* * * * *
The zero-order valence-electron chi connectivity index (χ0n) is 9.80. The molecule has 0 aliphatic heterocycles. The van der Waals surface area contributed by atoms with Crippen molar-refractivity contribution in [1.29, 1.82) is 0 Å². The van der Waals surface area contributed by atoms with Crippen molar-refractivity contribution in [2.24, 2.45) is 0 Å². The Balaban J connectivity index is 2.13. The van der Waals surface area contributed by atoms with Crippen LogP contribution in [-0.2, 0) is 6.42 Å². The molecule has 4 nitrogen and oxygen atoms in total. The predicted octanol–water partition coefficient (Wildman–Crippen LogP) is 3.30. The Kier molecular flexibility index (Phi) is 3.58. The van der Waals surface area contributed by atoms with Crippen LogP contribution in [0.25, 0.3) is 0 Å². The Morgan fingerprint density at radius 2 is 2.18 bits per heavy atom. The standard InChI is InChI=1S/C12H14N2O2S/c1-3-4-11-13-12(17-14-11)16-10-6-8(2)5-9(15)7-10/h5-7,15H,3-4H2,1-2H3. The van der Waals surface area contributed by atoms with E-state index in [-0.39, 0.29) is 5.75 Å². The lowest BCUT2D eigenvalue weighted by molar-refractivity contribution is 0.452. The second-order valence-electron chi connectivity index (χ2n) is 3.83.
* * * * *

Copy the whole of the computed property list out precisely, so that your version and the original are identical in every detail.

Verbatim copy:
The zero-order valence-electron chi connectivity index (χ0n) is 9.80. The molecule has 0 aliphatic heterocycles. The van der Waals surface area contributed by atoms with Crippen molar-refractivity contribution in [1.29, 1.82) is 0 Å². The van der Waals surface area contributed by atoms with Crippen molar-refractivity contribution in [2.24, 2.45) is 0 Å². The Balaban J connectivity index is 2.13. The van der Waals surface area contributed by atoms with Crippen LogP contribution in [-0.2, 0) is 6.42 Å². The molecule has 4 nitrogen and oxygen atoms in total. The predicted octanol–water partition coefficient (Wildman–Crippen LogP) is 3.30. The Kier molecular flexibility index (Phi) is 3.58. The van der Waals surface area contributed by atoms with Crippen LogP contribution in [0.25, 0.3) is 0 Å². The Morgan fingerprint density at radius 2 is 2.18 bits per heavy atom. The standard InChI is InChI=1S/C12H14N2O2S/c1-3-4-11-13-12(17-14-11)16-10-6-8(2)5-9(15)7-10/h5-7,15H,3-4H2,1-2H3. The van der Waals surface area contributed by atoms with E-state index in [-0.39, 0.29) is 5.75 Å². The lowest BCUT2D eigenvalue weighted by molar-refractivity contribution is 0.452. The second-order valence-electron chi connectivity index (χ2n) is 3.83.